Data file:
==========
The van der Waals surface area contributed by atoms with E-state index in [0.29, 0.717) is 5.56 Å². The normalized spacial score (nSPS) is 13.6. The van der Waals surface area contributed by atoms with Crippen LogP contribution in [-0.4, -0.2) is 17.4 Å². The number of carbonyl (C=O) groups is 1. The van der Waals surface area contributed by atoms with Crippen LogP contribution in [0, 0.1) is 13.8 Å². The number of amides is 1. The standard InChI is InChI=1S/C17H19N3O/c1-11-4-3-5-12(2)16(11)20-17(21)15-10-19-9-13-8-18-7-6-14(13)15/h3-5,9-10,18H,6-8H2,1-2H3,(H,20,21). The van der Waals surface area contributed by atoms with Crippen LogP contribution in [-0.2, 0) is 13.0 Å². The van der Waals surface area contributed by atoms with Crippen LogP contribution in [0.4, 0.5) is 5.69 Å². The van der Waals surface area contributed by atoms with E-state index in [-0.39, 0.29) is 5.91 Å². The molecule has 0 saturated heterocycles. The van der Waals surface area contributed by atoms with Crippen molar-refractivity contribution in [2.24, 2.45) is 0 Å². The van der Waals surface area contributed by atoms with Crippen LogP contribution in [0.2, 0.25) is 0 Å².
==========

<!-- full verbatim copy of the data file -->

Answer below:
The van der Waals surface area contributed by atoms with E-state index in [0.29, 0.717) is 5.56 Å². The normalized spacial score (nSPS) is 13.6. The van der Waals surface area contributed by atoms with Crippen LogP contribution in [-0.4, -0.2) is 17.4 Å². The number of carbonyl (C=O) groups is 1. The van der Waals surface area contributed by atoms with Crippen LogP contribution in [0, 0.1) is 13.8 Å². The number of amides is 1. The standard InChI is InChI=1S/C17H19N3O/c1-11-4-3-5-12(2)16(11)20-17(21)15-10-19-9-13-8-18-7-6-14(13)15/h3-5,9-10,18H,6-8H2,1-2H3,(H,20,21). The van der Waals surface area contributed by atoms with Crippen LogP contribution in [-0.2, 0) is 13.0 Å². The van der Waals surface area contributed by atoms with Crippen LogP contribution in [0.4, 0.5) is 5.69 Å². The van der Waals surface area contributed by atoms with E-state index in [-0.39, 0.29) is 5.91 Å². The molecule has 0 saturated heterocycles. The van der Waals surface area contributed by atoms with Crippen molar-refractivity contribution in [2.24, 2.45) is 0 Å². The van der Waals surface area contributed by atoms with Crippen LogP contribution in [0.2, 0.25) is 0 Å².